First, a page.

refurbished rituals in a time of change

Charles Massy, Australian author and practitioner of regenerative agriculture, describes the need to shift from ‘mechanical mind’ to ’emergent mind’.

It’s a time of massive change. I heard Terry Real, US relationship therapist, talk about it as the last throes of patriarchy – the model that has prized dominion over collaboration, assertion rather than dialogue, the individual rather than the collective.

These descriptions suggest the urgent need to move beyond exclusive reliance on masculine, literal, mechanical and intellectual models towards embracing and prioritising intuitive, feminine, future-focused and responsive ways of being in the world.

Habits, even helpful ones may need changing. My partner and I have a habit I’ve described in an earlier post, a way of attuning ourselves to serendipity and receptivity on a daily basis. We had found it useful for a couple of years but over the past few weeks, we began to hanker to make the ritual even more active and relevant to our lives.

Instead of the three cards expressing inner qualities that we chose and then defined according to our current context, we now choose just one card each. We’ve moved beyond definition, to reflect on how the quality we’ve chosen fits in our lives. What needs to change within us to express it more clearly and cleanly? How are we challenged to express it? How does the second quality relate?

Today I chose flexibility and he chose commitment.

I love flexibility. Response to new demands has always felt easy for me. What struck me today was the way that going beyond flexibility can lead to losing my shape. I feel ‘floppy’ rather than supple. I thought of the way I had recently agreed to a (needless to say Zoom) meeting which I didn’t want to attend, because I felt my loyalty to the group more strongly than my own needs.

My capacity for flexibility needs to be both sufficiently open and bounded or grounded. Without that groundedness, I can ignore my intuitions and go along with something that isn’t true to my values or needs.

Commitment anchors flexibility. Commitment to my values and sense of what’s needed. It gives me roots from which I can move in a comfortable circumference, like a plant in the wind. Strong winds and severe weather can blow a shallow-rooted tree to the ground. In a subtle and intricate dance, flexibility requires commitment to purpose and not just unlimited openness.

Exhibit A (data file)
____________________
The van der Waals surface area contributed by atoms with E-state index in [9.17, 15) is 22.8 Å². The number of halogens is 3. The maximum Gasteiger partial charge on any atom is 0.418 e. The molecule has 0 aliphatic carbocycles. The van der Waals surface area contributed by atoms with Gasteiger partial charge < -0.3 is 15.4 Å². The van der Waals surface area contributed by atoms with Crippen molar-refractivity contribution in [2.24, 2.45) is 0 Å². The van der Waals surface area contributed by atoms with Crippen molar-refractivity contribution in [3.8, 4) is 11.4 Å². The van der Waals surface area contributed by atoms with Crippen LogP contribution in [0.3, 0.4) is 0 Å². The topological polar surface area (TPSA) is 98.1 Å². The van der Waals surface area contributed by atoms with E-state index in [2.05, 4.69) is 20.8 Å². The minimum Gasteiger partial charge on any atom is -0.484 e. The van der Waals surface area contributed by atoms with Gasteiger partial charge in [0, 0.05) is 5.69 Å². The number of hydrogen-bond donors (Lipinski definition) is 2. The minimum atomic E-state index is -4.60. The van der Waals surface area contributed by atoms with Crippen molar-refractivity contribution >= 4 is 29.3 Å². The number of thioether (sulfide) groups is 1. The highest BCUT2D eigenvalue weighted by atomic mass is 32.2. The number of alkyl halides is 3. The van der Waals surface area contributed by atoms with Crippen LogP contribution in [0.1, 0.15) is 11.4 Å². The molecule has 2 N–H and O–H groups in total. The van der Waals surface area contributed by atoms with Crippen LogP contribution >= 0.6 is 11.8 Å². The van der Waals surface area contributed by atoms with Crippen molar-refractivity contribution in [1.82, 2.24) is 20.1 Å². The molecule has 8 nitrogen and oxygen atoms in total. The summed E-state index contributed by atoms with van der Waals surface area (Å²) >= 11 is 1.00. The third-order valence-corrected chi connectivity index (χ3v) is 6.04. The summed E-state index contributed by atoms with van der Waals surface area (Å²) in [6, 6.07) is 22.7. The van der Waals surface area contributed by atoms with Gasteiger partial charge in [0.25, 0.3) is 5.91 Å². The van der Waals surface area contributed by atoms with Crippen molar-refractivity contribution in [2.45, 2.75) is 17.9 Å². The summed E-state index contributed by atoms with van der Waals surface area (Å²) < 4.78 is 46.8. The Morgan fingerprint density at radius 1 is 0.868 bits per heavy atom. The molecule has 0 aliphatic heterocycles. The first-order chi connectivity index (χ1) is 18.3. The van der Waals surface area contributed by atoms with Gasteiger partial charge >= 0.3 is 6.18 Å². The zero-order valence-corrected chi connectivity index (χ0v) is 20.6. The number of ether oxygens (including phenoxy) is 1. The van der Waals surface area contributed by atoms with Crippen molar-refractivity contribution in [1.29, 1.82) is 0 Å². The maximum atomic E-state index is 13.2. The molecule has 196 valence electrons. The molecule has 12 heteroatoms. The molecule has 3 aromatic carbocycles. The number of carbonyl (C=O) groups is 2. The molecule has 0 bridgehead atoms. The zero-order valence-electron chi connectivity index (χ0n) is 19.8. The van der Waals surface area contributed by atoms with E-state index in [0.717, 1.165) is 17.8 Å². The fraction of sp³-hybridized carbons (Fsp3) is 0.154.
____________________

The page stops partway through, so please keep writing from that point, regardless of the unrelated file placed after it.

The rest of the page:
A second part of our shared daily practice now includes a deeper and more explicit self-reflection based on the work of contemporary researcher and alchemist, Dennis Klocek. It takes just three steps and ten or fifteen minutes:

  • Firstly, reflect on what would you like to do better in your life. Alternatively, ask the question how did your life come to be this way. Ponder this with openness and objectivity.
  • Next, spend a few minutes visualising yourself enacting or embodying whatever it is that you would like to do better in your life, or what is asking for change after the first step.
  • Finally, listen into the wide spaces of the universe. Is there anything you could be grateful for? Take some time and see what comes.

These practices are conducted in a spirit of playfulness and without attachment to outcome.

For me today, the question of celebration came up. How do I acknowledge with appreciation what has arisen in my life? My reluctance to celebrate seems to come out of a need to hide my true self, something which may have a source I need to investigate. My visualisation is a creative and idiosyncratic ritual for an achievement in my life I haven’t celebrated. I imagine how it could happen, what I would do or say, what I would wear.

Gratitude today arose for our shared practices of reflection, these morning sessions where we keep teasing out the areas of stuckness in our lives, knowing this is an ongoing journey. There’s always more to learn.

When practiced regularly, check-in rituals like these become an unthreatening way of learning about who we are, where our life is guiding us, and what we haven’t seen before. They keep us connected to the source of all creativity.

As human beings, one of the mysterious truths is that we are infinitely capable of creativity, transformation and learning. Throughout our lives.

We can create habits and rituals to suit our particular needs. And we can refresh them in the changing seasons of our lives.

Each of us can be part of the great global movement of change-makers seeking to embody greater wisdom and responsiveness in the world.

If you want to explore learning and transformative technologies in-depth you can sign up for the Presencing Institute’s annual mooc, u.lab 1x. It’s now open and the first live session is on 24 September. More information here. I’m also offering video call sessions of generative coaching with people who long to explore areas of stuckness with creativity and courage.

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